User Experience (UX) applies to every interaction a person has with your company. This includes branding, marketing, phone calls, or directly interacting with your product or service itself. Because UX is so important, it is a pivotal part of our development process to dedicate time to familiarizing ourselves with your brand image, your messaging and your target customers to ensure that we’re designing the right product for your customers.
Usability initiatives deliver a major return on investment: it’s not unusual for usability projects to return benefits of 5-10 times their cost in the first year alone. — David Travis
Each element of your product from the colours, typefaces, and images right down to what happens when someone runs a search on your application or the way pages are displayed on different devices are all strategically planned and implemented with great care. The reason we strategize each experience is to ensure that each moment of the customer lifecycle, from attention to interaction to abandonment and beyond are all accounted for. This way, we know how each phase of the experience plays out, and how we’d like customers to react.
Why invest in User Experience?
Making it easier for customers to achieve their goals on your application will mean return sales as well as better word-of-mouth recommendations.
Forrester determined that 42% of US web buying consumers made their most recent online purchase after a previous good experience with the retailer.
Happier, more Efficient Users
We use websites and applications to get something out of it (information, a service, a product, etc.) then we move on with our lives. It’s rare that you’ll find people who want to spend extra time on your application looking for a way to make an account, or trying to figure out how your shopping cart works. Well-thought usability will require less explanation (tooltips are handy – but what does it say about your product if you have to explain all your jargon?), fewer barriers, and happier users when they see that Thank You page!
Lower Development Costs
Development can quickly become one of the biggest expenses when building your application, which is why User Experience is so important in minimizing those costs as much as possible. Utilizing user testing ensures that solid goals are being met such as conversion rates, click-throughs, etc. – instead of generic goals such as the dreaded ‘make it pop’ or ‘clean it up’ requests.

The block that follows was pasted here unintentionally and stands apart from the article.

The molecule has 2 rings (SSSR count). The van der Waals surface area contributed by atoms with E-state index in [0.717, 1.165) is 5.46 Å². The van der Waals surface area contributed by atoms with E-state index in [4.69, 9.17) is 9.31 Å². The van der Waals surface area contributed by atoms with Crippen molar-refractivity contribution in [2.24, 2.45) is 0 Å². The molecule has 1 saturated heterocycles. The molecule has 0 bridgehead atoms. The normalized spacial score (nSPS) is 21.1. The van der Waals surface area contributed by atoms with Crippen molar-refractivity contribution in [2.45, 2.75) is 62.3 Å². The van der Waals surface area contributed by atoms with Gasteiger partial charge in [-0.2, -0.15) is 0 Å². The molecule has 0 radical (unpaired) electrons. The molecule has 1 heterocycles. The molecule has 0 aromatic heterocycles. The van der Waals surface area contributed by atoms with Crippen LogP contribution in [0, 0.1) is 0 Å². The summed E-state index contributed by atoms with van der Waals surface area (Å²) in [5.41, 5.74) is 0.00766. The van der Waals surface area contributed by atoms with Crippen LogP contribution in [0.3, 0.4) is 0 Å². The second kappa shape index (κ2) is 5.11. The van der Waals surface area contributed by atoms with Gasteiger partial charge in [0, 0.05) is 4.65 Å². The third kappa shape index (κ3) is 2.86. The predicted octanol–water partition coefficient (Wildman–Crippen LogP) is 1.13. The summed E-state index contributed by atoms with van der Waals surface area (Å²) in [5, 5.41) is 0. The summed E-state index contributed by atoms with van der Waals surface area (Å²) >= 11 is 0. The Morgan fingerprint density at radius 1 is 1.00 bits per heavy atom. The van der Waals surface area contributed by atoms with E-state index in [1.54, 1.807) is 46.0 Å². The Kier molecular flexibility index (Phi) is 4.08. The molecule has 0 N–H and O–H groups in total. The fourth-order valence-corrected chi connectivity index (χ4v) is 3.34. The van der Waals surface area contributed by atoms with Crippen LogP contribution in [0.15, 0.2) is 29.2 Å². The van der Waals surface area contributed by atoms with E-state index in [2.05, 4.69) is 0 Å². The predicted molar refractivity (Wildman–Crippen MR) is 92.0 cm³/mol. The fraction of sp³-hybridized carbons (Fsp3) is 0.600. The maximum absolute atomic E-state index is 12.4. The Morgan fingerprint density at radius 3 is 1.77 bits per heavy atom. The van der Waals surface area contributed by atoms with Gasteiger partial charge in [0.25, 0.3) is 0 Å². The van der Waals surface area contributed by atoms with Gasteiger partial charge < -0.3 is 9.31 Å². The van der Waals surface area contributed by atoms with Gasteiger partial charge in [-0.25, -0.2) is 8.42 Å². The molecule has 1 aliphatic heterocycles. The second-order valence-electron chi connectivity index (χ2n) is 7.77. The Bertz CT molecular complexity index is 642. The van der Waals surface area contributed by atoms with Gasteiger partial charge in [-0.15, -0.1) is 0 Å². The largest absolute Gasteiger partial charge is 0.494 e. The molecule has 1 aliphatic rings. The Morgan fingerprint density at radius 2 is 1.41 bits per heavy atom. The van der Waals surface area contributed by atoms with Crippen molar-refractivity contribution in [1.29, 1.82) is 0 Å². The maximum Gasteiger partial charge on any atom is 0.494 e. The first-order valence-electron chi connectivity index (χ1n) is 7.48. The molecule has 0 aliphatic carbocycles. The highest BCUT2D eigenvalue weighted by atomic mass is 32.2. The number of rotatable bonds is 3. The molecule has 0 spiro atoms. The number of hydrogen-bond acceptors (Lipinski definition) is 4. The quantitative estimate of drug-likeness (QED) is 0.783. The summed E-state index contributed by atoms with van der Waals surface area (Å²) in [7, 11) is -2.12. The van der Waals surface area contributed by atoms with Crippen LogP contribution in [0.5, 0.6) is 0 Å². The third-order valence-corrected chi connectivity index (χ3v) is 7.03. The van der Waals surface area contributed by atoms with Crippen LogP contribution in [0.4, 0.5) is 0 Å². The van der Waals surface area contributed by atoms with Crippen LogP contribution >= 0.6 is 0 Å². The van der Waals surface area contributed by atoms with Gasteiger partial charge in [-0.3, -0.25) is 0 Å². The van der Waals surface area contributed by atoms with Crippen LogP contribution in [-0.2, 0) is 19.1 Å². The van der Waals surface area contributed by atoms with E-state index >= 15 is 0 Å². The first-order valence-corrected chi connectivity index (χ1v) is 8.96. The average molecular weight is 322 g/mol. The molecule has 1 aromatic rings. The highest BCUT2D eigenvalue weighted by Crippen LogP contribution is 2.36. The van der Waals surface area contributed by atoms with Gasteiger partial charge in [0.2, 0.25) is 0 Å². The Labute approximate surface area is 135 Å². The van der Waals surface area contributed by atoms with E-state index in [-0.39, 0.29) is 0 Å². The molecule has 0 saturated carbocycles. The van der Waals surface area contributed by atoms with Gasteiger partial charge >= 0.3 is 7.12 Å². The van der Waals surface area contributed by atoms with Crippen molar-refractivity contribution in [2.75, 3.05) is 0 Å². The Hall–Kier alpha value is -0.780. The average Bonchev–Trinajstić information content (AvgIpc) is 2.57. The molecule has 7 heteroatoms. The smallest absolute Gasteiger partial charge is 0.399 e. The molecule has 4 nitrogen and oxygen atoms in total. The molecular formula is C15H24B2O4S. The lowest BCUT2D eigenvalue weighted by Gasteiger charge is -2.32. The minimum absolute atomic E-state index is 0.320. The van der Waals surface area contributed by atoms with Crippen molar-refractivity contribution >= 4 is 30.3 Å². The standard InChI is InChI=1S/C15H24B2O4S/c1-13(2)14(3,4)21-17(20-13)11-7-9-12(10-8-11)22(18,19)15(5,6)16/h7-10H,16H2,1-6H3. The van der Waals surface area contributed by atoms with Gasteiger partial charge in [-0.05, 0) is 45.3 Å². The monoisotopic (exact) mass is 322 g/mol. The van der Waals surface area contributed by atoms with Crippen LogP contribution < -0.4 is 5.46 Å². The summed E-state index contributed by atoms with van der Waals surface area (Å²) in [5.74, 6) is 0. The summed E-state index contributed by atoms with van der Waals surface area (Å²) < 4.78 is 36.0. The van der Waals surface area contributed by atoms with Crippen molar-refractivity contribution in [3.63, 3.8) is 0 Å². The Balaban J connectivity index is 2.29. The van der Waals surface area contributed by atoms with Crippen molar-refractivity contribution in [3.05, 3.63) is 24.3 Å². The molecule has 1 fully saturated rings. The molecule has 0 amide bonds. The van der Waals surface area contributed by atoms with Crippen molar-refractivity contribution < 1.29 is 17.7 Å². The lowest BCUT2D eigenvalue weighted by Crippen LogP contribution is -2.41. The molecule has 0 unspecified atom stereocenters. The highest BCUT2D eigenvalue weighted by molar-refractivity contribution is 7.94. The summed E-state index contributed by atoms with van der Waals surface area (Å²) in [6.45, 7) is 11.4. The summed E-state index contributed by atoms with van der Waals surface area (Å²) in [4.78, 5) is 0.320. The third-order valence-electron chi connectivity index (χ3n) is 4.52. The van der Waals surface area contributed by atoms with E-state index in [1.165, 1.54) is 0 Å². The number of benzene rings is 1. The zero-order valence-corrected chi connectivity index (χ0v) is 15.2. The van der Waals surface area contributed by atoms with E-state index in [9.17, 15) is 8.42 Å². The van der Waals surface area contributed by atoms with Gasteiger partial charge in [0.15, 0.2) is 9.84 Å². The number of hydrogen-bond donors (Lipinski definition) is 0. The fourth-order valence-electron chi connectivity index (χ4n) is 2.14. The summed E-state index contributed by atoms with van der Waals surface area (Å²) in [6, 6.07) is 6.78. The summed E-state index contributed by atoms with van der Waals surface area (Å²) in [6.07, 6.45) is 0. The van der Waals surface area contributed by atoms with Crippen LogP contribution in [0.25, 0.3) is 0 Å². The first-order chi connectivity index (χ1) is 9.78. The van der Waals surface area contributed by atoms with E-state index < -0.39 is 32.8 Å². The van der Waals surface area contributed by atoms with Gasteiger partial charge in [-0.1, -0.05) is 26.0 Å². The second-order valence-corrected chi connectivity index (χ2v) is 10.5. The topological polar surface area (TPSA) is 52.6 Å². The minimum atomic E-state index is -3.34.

Being able to identify design flaws with solid data early on in development helps alleviate the risk of expensive overhauls after launch.
Lower Support Costs
There is little scarier when being handed the keys to your sparkly new application than tons of documentation. An application that has been designed intuitively needs little to no explanation, and will mean that set up and usage is easy and will require fewer ‘bug fixes’ and revisions later on. User testing long before deployment ensures that you aren’t likely to be forwarding frantic emails at 2am telling your developers that users have suddenly found a major roadblock in your application.
An application that has been designed intuitively needs little to no explanation
Read more about the Benefits of Usability by David Travis over at Userfocus.
What does UX look like?
It may look pretty – but is it valuable?
Once we have defined the user story (the purpose and goal) for a particular feature of your product as a part of our Agile Production Cycle, we immediately begin planning how the user should interact with the feature. Before we touch even a line of code or start designing the elements of your application, we invest time in strategy. While hammering out the usability, we keep in mind the core tenets of User Experience, illustrated well by Peter Morville in his User Experience Honeycomb (left).
The honeycomb is a nice way of showing this as each has no greater or less importance, while also combining to achieve value at their core. Keeping these tenets in mind ensures that even small design decisions are made with that goal in mind so that we are sure that we’re delivering a highly valuable application. Failing to adhere to these tenets can lead to design and development decisions easily slipping into fun or neat looking, but not necessarily useful for the user.
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